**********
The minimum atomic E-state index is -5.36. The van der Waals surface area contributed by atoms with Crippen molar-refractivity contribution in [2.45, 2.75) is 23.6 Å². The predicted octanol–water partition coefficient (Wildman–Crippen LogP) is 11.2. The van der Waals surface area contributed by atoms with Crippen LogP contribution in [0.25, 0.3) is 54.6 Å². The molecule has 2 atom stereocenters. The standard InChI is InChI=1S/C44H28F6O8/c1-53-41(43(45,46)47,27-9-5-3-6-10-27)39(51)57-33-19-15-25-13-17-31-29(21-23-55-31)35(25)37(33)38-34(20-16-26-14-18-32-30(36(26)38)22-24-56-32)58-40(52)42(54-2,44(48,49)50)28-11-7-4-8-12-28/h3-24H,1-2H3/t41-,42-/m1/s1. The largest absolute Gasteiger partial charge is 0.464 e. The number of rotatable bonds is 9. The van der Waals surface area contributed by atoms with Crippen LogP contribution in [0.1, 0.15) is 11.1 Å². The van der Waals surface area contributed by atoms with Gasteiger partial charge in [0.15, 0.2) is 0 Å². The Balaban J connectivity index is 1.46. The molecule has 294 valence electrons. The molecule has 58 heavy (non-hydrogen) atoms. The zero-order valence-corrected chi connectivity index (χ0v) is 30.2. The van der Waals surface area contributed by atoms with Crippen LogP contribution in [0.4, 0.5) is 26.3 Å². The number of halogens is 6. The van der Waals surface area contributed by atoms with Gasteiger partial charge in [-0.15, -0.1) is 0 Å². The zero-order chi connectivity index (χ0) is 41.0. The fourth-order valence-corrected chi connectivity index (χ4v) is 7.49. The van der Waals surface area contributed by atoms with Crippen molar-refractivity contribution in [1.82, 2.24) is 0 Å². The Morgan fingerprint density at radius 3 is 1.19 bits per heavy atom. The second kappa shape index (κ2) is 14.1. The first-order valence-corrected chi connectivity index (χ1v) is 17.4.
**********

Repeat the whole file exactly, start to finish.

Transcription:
The minimum atomic E-state index is -5.36. The van der Waals surface area contributed by atoms with Crippen molar-refractivity contribution in [2.45, 2.75) is 23.6 Å². The predicted octanol–water partition coefficient (Wildman–Crippen LogP) is 11.2. The van der Waals surface area contributed by atoms with Crippen LogP contribution in [0.25, 0.3) is 54.6 Å². The molecule has 2 atom stereocenters. The standard InChI is InChI=1S/C44H28F6O8/c1-53-41(43(45,46)47,27-9-5-3-6-10-27)39(51)57-33-19-15-25-13-17-31-29(21-23-55-31)35(25)37(33)38-34(20-16-26-14-18-32-30(36(26)38)22-24-56-32)58-40(52)42(54-2,44(48,49)50)28-11-7-4-8-12-28/h3-24H,1-2H3/t41-,42-/m1/s1. The largest absolute Gasteiger partial charge is 0.464 e. The number of rotatable bonds is 9. The van der Waals surface area contributed by atoms with Crippen LogP contribution in [0.1, 0.15) is 11.1 Å². The van der Waals surface area contributed by atoms with Gasteiger partial charge in [0.15, 0.2) is 0 Å². The Balaban J connectivity index is 1.46. The molecule has 294 valence electrons. The molecule has 58 heavy (non-hydrogen) atoms. The zero-order valence-corrected chi connectivity index (χ0v) is 30.2. The van der Waals surface area contributed by atoms with Crippen LogP contribution in [0.4, 0.5) is 26.3 Å². The number of halogens is 6. The van der Waals surface area contributed by atoms with Gasteiger partial charge in [-0.15, -0.1) is 0 Å². The zero-order chi connectivity index (χ0) is 41.0. The fourth-order valence-corrected chi connectivity index (χ4v) is 7.49. The van der Waals surface area contributed by atoms with Crippen molar-refractivity contribution in [1.82, 2.24) is 0 Å². The Morgan fingerprint density at radius 3 is 1.19 bits per heavy atom. The second kappa shape index (κ2) is 14.1. The first-order valence-corrected chi connectivity index (χ1v) is 17.4.